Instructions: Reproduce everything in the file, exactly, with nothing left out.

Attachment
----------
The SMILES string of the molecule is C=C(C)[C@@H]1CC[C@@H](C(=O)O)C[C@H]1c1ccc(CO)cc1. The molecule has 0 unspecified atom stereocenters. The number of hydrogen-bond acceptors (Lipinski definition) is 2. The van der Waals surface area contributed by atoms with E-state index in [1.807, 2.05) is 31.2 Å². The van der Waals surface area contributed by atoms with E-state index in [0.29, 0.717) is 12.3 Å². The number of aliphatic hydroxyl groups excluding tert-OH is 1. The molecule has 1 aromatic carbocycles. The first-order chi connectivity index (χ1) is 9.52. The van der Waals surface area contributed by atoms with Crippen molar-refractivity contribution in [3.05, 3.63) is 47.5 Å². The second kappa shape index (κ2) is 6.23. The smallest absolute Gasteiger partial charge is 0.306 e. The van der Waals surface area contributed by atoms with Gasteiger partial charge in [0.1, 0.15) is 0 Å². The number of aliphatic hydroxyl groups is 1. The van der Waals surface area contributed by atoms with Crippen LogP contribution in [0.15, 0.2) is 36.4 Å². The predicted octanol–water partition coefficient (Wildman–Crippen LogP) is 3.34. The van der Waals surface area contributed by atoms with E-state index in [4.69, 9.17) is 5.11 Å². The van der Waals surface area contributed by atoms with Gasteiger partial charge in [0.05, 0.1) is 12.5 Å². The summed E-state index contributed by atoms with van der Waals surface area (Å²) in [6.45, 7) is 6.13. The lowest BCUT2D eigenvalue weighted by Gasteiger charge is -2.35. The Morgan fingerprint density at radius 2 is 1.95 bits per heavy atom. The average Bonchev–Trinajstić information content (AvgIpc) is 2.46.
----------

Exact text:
The SMILES string of the molecule is C=C(C)[C@@H]1CC[C@@H](C(=O)O)C[C@H]1c1ccc(CO)cc1. The molecule has 0 unspecified atom stereocenters. The number of hydrogen-bond acceptors (Lipinski definition) is 2. The van der Waals surface area contributed by atoms with E-state index in [1.807, 2.05) is 31.2 Å². The van der Waals surface area contributed by atoms with E-state index in [0.29, 0.717) is 12.3 Å². The number of aliphatic hydroxyl groups excluding tert-OH is 1. The molecule has 1 aromatic carbocycles. The first-order chi connectivity index (χ1) is 9.52. The van der Waals surface area contributed by atoms with Crippen molar-refractivity contribution in [3.05, 3.63) is 47.5 Å². The second kappa shape index (κ2) is 6.23. The smallest absolute Gasteiger partial charge is 0.306 e. The van der Waals surface area contributed by atoms with Gasteiger partial charge in [0.1, 0.15) is 0 Å². The number of aliphatic hydroxyl groups is 1. The van der Waals surface area contributed by atoms with Crippen LogP contribution in [0.15, 0.2) is 36.4 Å². The predicted octanol–water partition coefficient (Wildman–Crippen LogP) is 3.34. The van der Waals surface area contributed by atoms with E-state index in [4.69, 9.17) is 5.11 Å². The van der Waals surface area contributed by atoms with Gasteiger partial charge in [0.05, 0.1) is 12.5 Å². The summed E-state index contributed by atoms with van der Waals surface area (Å²) in [6.45, 7) is 6.13. The lowest BCUT2D eigenvalue weighted by Gasteiger charge is -2.35. The Morgan fingerprint density at radius 2 is 1.95 bits per heavy atom. The average Bonchev–Trinajstić information content (AvgIpc) is 2.46.